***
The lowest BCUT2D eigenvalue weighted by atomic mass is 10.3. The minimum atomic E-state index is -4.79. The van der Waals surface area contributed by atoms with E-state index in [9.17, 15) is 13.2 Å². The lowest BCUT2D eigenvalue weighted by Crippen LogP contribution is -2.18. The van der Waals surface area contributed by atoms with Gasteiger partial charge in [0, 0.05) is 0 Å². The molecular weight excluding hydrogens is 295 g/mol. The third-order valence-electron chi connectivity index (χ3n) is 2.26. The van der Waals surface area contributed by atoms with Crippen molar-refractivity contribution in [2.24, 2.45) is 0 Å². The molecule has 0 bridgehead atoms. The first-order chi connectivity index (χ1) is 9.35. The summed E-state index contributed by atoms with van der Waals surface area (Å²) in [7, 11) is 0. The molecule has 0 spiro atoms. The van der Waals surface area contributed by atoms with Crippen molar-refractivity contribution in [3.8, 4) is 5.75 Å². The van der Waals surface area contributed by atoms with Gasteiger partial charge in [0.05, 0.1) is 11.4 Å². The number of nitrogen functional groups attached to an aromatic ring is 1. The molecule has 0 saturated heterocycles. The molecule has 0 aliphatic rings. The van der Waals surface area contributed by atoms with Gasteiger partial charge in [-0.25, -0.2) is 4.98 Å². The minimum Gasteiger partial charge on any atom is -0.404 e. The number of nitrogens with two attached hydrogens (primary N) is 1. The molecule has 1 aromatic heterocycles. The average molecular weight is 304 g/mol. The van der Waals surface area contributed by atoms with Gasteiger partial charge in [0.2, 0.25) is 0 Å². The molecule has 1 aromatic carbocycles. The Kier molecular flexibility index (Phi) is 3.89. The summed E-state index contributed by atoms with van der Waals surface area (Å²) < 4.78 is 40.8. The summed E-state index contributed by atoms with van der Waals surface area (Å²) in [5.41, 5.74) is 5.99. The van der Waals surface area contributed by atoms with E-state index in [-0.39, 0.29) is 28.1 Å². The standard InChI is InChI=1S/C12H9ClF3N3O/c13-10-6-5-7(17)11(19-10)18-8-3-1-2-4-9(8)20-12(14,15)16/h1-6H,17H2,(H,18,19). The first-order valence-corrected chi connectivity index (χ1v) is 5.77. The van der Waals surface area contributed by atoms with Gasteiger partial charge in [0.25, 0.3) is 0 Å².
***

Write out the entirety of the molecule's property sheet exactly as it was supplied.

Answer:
The lowest BCUT2D eigenvalue weighted by atomic mass is 10.3. The minimum atomic E-state index is -4.79. The van der Waals surface area contributed by atoms with E-state index in [9.17, 15) is 13.2 Å². The lowest BCUT2D eigenvalue weighted by Crippen LogP contribution is -2.18. The van der Waals surface area contributed by atoms with Gasteiger partial charge in [0, 0.05) is 0 Å². The molecular weight excluding hydrogens is 295 g/mol. The third-order valence-electron chi connectivity index (χ3n) is 2.26. The van der Waals surface area contributed by atoms with Crippen molar-refractivity contribution in [2.24, 2.45) is 0 Å². The molecule has 0 bridgehead atoms. The first-order chi connectivity index (χ1) is 9.35. The summed E-state index contributed by atoms with van der Waals surface area (Å²) in [7, 11) is 0. The molecule has 0 spiro atoms. The van der Waals surface area contributed by atoms with Crippen molar-refractivity contribution in [3.8, 4) is 5.75 Å². The van der Waals surface area contributed by atoms with Gasteiger partial charge in [0.05, 0.1) is 11.4 Å². The number of nitrogen functional groups attached to an aromatic ring is 1. The molecule has 0 saturated heterocycles. The molecule has 0 aliphatic rings. The van der Waals surface area contributed by atoms with Gasteiger partial charge in [-0.25, -0.2) is 4.98 Å². The minimum Gasteiger partial charge on any atom is -0.404 e. The number of nitrogens with two attached hydrogens (primary N) is 1. The molecule has 1 aromatic heterocycles. The average molecular weight is 304 g/mol. The van der Waals surface area contributed by atoms with Gasteiger partial charge in [0.2, 0.25) is 0 Å². The molecule has 1 aromatic carbocycles. The Kier molecular flexibility index (Phi) is 3.89. The summed E-state index contributed by atoms with van der Waals surface area (Å²) < 4.78 is 40.8. The summed E-state index contributed by atoms with van der Waals surface area (Å²) in [5.41, 5.74) is 5.99. The van der Waals surface area contributed by atoms with E-state index in [-0.39, 0.29) is 28.1 Å². The standard InChI is InChI=1S/C12H9ClF3N3O/c13-10-6-5-7(17)11(19-10)18-8-3-1-2-4-9(8)20-12(14,15)16/h1-6H,17H2,(H,18,19). The first-order valence-corrected chi connectivity index (χ1v) is 5.77. The van der Waals surface area contributed by atoms with Gasteiger partial charge in [0.25, 0.3) is 0 Å².